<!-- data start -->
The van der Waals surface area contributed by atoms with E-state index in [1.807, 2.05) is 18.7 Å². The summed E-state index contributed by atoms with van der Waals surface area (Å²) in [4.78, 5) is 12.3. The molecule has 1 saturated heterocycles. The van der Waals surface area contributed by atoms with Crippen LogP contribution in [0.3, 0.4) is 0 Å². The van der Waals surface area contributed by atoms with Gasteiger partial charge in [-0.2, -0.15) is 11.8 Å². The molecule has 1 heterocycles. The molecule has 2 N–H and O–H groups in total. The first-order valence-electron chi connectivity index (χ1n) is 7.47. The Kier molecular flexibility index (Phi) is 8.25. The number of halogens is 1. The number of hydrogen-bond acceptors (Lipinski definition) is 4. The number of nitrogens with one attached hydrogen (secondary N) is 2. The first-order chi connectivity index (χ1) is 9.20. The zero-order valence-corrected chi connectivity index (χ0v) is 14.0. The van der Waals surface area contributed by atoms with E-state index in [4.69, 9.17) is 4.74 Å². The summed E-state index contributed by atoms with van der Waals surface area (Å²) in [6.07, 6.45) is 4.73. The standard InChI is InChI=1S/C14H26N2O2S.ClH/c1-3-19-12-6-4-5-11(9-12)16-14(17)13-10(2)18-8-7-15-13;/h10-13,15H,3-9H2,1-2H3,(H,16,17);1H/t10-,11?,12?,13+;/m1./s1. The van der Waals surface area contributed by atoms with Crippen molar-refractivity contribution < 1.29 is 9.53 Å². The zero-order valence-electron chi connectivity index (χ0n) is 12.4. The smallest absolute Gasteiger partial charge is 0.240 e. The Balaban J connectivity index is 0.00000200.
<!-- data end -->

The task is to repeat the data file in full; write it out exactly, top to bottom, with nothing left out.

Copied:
The van der Waals surface area contributed by atoms with E-state index in [1.807, 2.05) is 18.7 Å². The summed E-state index contributed by atoms with van der Waals surface area (Å²) in [4.78, 5) is 12.3. The molecule has 1 saturated heterocycles. The van der Waals surface area contributed by atoms with Crippen LogP contribution in [0.3, 0.4) is 0 Å². The van der Waals surface area contributed by atoms with Gasteiger partial charge in [-0.2, -0.15) is 11.8 Å². The molecule has 1 heterocycles. The molecule has 2 N–H and O–H groups in total. The first-order valence-electron chi connectivity index (χ1n) is 7.47. The Kier molecular flexibility index (Phi) is 8.25. The number of halogens is 1. The number of hydrogen-bond acceptors (Lipinski definition) is 4. The number of nitrogens with one attached hydrogen (secondary N) is 2. The first-order chi connectivity index (χ1) is 9.20. The zero-order valence-corrected chi connectivity index (χ0v) is 14.0. The van der Waals surface area contributed by atoms with E-state index in [4.69, 9.17) is 4.74 Å². The summed E-state index contributed by atoms with van der Waals surface area (Å²) in [6.07, 6.45) is 4.73. The standard InChI is InChI=1S/C14H26N2O2S.ClH/c1-3-19-12-6-4-5-11(9-12)16-14(17)13-10(2)18-8-7-15-13;/h10-13,15H,3-9H2,1-2H3,(H,16,17);1H/t10-,11?,12?,13+;/m1./s1. The van der Waals surface area contributed by atoms with Crippen molar-refractivity contribution < 1.29 is 9.53 Å². The zero-order valence-electron chi connectivity index (χ0n) is 12.4. The smallest absolute Gasteiger partial charge is 0.240 e. The Balaban J connectivity index is 0.00000200.